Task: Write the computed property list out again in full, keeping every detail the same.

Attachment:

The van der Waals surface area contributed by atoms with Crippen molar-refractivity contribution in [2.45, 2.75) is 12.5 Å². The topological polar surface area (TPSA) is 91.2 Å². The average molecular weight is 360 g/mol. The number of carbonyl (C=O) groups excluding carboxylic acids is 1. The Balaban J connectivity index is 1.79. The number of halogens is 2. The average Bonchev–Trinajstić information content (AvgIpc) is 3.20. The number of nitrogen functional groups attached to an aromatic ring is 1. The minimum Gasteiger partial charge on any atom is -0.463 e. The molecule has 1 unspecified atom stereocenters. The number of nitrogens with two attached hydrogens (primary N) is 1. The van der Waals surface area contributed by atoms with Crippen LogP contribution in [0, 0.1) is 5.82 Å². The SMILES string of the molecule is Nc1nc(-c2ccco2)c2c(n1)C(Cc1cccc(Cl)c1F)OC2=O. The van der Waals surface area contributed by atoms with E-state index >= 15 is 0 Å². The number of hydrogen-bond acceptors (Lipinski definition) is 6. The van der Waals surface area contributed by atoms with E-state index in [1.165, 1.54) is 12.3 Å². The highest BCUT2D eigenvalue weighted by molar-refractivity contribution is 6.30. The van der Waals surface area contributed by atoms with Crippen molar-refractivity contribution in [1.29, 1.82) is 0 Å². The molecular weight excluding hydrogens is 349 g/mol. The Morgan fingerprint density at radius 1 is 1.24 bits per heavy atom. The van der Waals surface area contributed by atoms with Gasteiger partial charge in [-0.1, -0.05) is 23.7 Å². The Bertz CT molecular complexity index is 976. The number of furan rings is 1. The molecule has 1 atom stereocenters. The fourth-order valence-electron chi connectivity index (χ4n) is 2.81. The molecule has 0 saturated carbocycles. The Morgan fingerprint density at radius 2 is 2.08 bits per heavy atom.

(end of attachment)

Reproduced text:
The van der Waals surface area contributed by atoms with Crippen molar-refractivity contribution in [2.45, 2.75) is 12.5 Å². The topological polar surface area (TPSA) is 91.2 Å². The average molecular weight is 360 g/mol. The number of carbonyl (C=O) groups excluding carboxylic acids is 1. The Balaban J connectivity index is 1.79. The number of halogens is 2. The average Bonchev–Trinajstić information content (AvgIpc) is 3.20. The number of nitrogen functional groups attached to an aromatic ring is 1. The minimum Gasteiger partial charge on any atom is -0.463 e. The molecule has 1 unspecified atom stereocenters. The number of nitrogens with two attached hydrogens (primary N) is 1. The van der Waals surface area contributed by atoms with Crippen LogP contribution in [0, 0.1) is 5.82 Å². The SMILES string of the molecule is Nc1nc(-c2ccco2)c2c(n1)C(Cc1cccc(Cl)c1F)OC2=O. The van der Waals surface area contributed by atoms with E-state index >= 15 is 0 Å². The number of hydrogen-bond acceptors (Lipinski definition) is 6. The van der Waals surface area contributed by atoms with E-state index in [1.165, 1.54) is 12.3 Å². The highest BCUT2D eigenvalue weighted by molar-refractivity contribution is 6.30. The van der Waals surface area contributed by atoms with Crippen molar-refractivity contribution in [1.29, 1.82) is 0 Å². The molecular weight excluding hydrogens is 349 g/mol. The Morgan fingerprint density at radius 1 is 1.24 bits per heavy atom. The van der Waals surface area contributed by atoms with Gasteiger partial charge in [-0.1, -0.05) is 23.7 Å². The Bertz CT molecular complexity index is 976. The number of furan rings is 1. The molecule has 1 atom stereocenters. The fourth-order valence-electron chi connectivity index (χ4n) is 2.81. The molecule has 0 saturated carbocycles. The Morgan fingerprint density at radius 2 is 2.08 bits per heavy atom.